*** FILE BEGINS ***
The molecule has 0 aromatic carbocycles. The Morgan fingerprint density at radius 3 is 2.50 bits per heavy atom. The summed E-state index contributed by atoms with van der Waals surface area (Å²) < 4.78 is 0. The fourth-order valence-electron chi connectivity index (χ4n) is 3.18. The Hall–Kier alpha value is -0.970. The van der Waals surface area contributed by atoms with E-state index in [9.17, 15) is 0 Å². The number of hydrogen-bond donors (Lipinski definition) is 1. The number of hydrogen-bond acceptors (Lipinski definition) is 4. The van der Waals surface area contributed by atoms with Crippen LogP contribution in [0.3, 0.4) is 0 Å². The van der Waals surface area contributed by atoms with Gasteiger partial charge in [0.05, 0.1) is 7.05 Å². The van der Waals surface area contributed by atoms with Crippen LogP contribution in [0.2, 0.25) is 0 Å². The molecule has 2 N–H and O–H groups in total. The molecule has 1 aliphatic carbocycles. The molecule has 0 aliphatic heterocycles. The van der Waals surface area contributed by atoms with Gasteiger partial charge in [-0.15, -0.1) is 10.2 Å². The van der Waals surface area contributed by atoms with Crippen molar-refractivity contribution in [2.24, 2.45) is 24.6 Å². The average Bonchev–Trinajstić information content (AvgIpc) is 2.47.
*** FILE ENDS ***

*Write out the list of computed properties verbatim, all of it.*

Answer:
The molecule has 0 aromatic carbocycles. The Morgan fingerprint density at radius 3 is 2.50 bits per heavy atom. The summed E-state index contributed by atoms with van der Waals surface area (Å²) < 4.78 is 0. The fourth-order valence-electron chi connectivity index (χ4n) is 3.18. The Hall–Kier alpha value is -0.970. The van der Waals surface area contributed by atoms with E-state index in [9.17, 15) is 0 Å². The number of hydrogen-bond donors (Lipinski definition) is 1. The number of hydrogen-bond acceptors (Lipinski definition) is 4. The van der Waals surface area contributed by atoms with Crippen LogP contribution in [0.3, 0.4) is 0 Å². The van der Waals surface area contributed by atoms with Gasteiger partial charge in [0.05, 0.1) is 7.05 Å². The van der Waals surface area contributed by atoms with Crippen LogP contribution in [0.2, 0.25) is 0 Å². The molecule has 2 N–H and O–H groups in total. The molecule has 1 aliphatic carbocycles. The molecule has 0 aliphatic heterocycles. The van der Waals surface area contributed by atoms with Gasteiger partial charge in [-0.15, -0.1) is 10.2 Å². The van der Waals surface area contributed by atoms with Crippen molar-refractivity contribution in [2.24, 2.45) is 24.6 Å². The average Bonchev–Trinajstić information content (AvgIpc) is 2.47.